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EXECUTIVE SUMMARY stable, trusting relationships established over time, where all gain from the compiled information, and that such partnerships are critical to the success of material flows accounting. The committee recommends that any process for developing material flows accounts be based on a part- nership approach. Partnerships among all relevant stakeholder groups (e.g., government agencies, industry, and nongovernmental organiza- tions) should be encouraged, with strong leadership, representation ap- propriate to the material flows accounts under consideration, active par- ticipation in the accounting activity, and regard for each participant's motivations and incentives for participating. The committee recommends that the system be designed to allow for the inclusion of proprietary data, while protecting business confidentiality. Data in the material flows accounts should be available to the greatest extent feasible, unless proprietary issues demand otherwise. The committee notes that formidable work will be required in design- ing a robust system of material flows accounts. Having examined several options, the committee concludes that an independent organization is the most likely option to ensure success of materialilows accounting in the United States. The committee believes that it will help the partnership process if the organization is separate from existing data providers. Accordingly, the committee recommends that an independent organization, comprised of interdisciplinary experts, be created and funded through a formal process. The organization may be formed through creation of a partner- ship-based consortium of industry, government, academia, and other committed stakeholders; a competitive solicitation; or some other process. The establishment of material flows accounts and their use in mate- rial flows analyses will improve public policy making. Ultimately, the ac- counts and analyses using them can be coupled with economic, quality- of-life, and environmental information to give integrated-impact input on public policy. Much of the progress in this arena will stem from ongoing research, which will run concurrently with the development of material flows accounts. The strategy for successful implementation of material flows accounts is important to ensure downstream successes in using them. By using a partnership approach, the accounts and their uses would be enhanced, and through this enhancement, linkages with other databases on the economy, the environment, and social and cultural information could lead to the type of holistic public policy making necessary for a progressively more complex society.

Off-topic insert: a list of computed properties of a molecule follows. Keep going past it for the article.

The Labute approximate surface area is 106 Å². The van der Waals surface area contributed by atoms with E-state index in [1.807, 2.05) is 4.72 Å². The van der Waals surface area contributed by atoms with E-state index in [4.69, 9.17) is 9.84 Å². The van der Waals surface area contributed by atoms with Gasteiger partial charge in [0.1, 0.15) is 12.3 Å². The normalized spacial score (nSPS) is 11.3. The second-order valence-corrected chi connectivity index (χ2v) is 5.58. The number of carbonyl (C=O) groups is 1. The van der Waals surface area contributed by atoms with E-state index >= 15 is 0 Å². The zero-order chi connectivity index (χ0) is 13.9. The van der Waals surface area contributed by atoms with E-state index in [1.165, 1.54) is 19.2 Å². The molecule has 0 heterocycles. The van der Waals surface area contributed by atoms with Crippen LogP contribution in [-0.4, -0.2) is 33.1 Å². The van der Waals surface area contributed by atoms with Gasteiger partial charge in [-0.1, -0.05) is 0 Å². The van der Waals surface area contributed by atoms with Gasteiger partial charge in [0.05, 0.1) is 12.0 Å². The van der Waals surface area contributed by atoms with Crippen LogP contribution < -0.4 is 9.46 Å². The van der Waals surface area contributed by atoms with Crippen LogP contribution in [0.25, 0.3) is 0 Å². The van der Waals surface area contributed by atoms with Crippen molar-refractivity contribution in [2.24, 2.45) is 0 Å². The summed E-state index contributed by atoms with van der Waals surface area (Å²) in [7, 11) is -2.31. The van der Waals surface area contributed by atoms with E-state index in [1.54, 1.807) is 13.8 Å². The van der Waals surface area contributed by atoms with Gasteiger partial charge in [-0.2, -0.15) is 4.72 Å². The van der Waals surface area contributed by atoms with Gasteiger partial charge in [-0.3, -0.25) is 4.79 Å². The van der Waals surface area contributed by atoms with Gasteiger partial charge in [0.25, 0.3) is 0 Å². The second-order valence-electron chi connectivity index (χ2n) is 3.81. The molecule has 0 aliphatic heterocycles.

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8 MATERIALS COUNT confidentiality. Data in the material flows accounts should be available to the greatest extent feasible, unless proprietary issues demand otherwise. The committee notes that formidable work will be required in designing a robust system of material flows accounts. Having examined" several options, the committee concludes that , .1 . '.' ~ .. an independent organization is tne most Very option to ensure success of materialflows accounting in the United States. The committee believes that it will help the partnership process if the organization is separate from existing data providers. Accordingly, the committee recommends that an independent organization, comprised of interdisciplinary experts, be created and funded through a formal process. The organization may be formed through creation of a partnership-based consortium of industry, government, academia, and other committed stakeholders; a competitive solicitation; or some other process. The establishment of material flows accounts and their use in material flows analyses will improve public policy making. Ultimately, the accounts and analyses using them can be coupled with economic, quaTity-of-life, and environmental information to give integrated-impact input on public policy. Much of the progress in this arena will stem from ongoing research, which will run concurrently with the development of material flows accounts. The strategy for successful implementation of material flows accounts is important to ensure downstream successes in using them. By using a partnership approach, the accounts and their uses would be enhanced, ant! through this enhancement, linkages with other databases on the economy, the environment, and social and cultural information could lead to the type of holistic public policy making necessary for a progressively more complex society. PRE-PUBLICATION VERSION, SUBJECT TO EDITORIAL CHANGES